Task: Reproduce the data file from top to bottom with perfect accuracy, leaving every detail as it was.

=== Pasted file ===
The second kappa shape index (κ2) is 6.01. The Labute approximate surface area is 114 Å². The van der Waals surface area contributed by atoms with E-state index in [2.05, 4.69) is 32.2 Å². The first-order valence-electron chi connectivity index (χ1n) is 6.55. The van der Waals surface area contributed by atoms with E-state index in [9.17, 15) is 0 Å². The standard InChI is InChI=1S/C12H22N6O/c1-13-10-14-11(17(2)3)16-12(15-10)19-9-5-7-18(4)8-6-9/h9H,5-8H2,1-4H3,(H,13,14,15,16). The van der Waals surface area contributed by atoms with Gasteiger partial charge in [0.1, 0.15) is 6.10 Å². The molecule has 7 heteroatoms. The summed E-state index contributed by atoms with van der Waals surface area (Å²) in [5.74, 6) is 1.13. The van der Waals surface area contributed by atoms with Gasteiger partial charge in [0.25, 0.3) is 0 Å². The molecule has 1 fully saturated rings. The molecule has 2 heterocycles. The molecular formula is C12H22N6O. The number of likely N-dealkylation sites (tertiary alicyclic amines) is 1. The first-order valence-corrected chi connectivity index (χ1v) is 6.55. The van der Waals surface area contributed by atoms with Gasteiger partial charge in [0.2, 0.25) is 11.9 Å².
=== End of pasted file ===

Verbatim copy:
The second kappa shape index (κ2) is 6.01. The Labute approximate surface area is 114 Å². The van der Waals surface area contributed by atoms with E-state index in [2.05, 4.69) is 32.2 Å². The first-order valence-electron chi connectivity index (χ1n) is 6.55. The van der Waals surface area contributed by atoms with E-state index in [9.17, 15) is 0 Å². The standard InChI is InChI=1S/C12H22N6O/c1-13-10-14-11(17(2)3)16-12(15-10)19-9-5-7-18(4)8-6-9/h9H,5-8H2,1-4H3,(H,13,14,15,16). The van der Waals surface area contributed by atoms with Gasteiger partial charge in [0.1, 0.15) is 6.10 Å². The molecule has 7 heteroatoms. The summed E-state index contributed by atoms with van der Waals surface area (Å²) in [5.74, 6) is 1.13. The van der Waals surface area contributed by atoms with Gasteiger partial charge in [0.25, 0.3) is 0 Å². The molecule has 1 fully saturated rings. The molecule has 2 heterocycles. The molecular formula is C12H22N6O. The number of likely N-dealkylation sites (tertiary alicyclic amines) is 1. The first-order valence-corrected chi connectivity index (χ1v) is 6.55. The van der Waals surface area contributed by atoms with Gasteiger partial charge in [0.2, 0.25) is 11.9 Å².